I sometimes don’t understand why my fellow citizens often act against their own self-interest. Then I read this article in the most recent New Yorker. The following bit explains a lot.
We don’t have a better infrastructure or decent elementary education exactly because many people are willing to sacrifice faster movement between our great cities, or better informed children, in support of their belief that the government should always be given as little money as possible.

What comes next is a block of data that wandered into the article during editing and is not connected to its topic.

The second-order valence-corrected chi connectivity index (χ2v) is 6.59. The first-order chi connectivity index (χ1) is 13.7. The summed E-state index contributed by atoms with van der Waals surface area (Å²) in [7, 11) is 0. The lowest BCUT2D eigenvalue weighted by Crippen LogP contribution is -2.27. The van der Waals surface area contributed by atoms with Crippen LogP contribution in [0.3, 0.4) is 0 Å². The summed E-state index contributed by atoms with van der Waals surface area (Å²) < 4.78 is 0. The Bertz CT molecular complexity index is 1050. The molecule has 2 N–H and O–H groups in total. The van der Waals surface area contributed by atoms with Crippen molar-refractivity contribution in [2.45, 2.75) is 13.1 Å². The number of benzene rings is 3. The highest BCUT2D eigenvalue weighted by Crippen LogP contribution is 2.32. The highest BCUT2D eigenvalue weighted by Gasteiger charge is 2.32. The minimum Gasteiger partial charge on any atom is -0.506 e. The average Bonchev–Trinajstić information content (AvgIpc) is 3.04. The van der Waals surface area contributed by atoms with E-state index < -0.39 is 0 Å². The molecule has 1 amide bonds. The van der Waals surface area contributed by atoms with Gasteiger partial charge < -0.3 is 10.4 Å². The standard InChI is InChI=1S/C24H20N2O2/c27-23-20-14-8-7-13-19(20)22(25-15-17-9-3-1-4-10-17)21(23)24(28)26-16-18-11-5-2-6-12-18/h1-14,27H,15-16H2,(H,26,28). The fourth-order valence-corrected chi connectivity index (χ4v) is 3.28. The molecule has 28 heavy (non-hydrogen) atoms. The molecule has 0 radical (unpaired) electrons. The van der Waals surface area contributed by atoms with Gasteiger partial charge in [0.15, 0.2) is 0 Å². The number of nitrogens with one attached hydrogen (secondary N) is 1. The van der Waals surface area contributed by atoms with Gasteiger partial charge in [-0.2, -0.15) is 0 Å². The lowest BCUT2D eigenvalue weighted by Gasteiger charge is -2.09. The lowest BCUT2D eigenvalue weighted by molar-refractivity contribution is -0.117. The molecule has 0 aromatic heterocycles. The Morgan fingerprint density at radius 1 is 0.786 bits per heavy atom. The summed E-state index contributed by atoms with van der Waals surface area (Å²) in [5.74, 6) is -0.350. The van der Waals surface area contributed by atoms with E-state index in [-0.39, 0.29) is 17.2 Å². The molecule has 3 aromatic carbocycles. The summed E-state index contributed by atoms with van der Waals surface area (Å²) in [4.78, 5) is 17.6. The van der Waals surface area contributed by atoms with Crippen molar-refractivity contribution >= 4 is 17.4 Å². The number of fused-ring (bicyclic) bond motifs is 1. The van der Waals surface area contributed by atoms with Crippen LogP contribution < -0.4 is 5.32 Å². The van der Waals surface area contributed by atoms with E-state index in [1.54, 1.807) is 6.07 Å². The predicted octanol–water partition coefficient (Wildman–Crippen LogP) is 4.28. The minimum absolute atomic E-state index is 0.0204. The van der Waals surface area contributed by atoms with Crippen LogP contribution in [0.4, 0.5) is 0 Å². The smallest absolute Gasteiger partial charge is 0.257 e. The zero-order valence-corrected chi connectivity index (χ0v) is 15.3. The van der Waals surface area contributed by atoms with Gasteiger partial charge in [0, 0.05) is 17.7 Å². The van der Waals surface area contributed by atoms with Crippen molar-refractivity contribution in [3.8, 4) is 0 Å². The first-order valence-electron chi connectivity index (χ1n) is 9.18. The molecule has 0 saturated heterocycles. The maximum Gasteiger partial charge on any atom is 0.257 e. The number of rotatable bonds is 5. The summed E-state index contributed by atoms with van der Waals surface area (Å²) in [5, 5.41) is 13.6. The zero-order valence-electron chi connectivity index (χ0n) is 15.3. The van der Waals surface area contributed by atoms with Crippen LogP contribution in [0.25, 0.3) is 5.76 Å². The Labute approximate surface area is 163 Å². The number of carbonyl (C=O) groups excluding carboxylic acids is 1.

The reasons for these feelings are, of course, complex, with a nobel reason descending from the Revolutionary War, and its insistence on liberty at all costs, and an ignoble one descending from the Civil War and its creation of a permanent class of white men convinced that they are besieged by an underclass they regard as the subsidized wards of the federal government. (Thus the curious belief that a worldwide real-estate crisis that hit the north of Spain and the east of Ireland as hard as the coast of Florida was the fault of money loaned by Washington to black people.) But the crucial point is that this is the result of active choice, not passive indifference: people who don’t want high-speed rail are not just indifferent to fast trains. They are offended by fast trains, as the New York Post is offended by bike lanes and open-air plazas: these things give too much pleasure to those they hate. They would rather have exhaust and noise and traffic jams, if such things sufficiently annoy liberals. Annoying liberals is a pleasure well worth paying for. As a recent study in the social sciences shows, if energy use in a household is monitored so that you can watch yourself saving money every month by using less, self-identified conservatives will actually use and spend more, apparently as a way of showing their scorn for liberal pieties. (Presumably you could construct an experiment toward the left, with the goods at play carbon footprints or local produce or the like.) The kind of outlook that Friedman and Mandelbaum assume is somehow natural to mankind and has been thwarted here recently — a broad-minded view of maximizing future utility — has, from a historical perspective, a constituency so small as to be essentially nonexistent. In the long story of civilization, the moments when improving your lot beats out annoying your neighbor are vanishingly rare.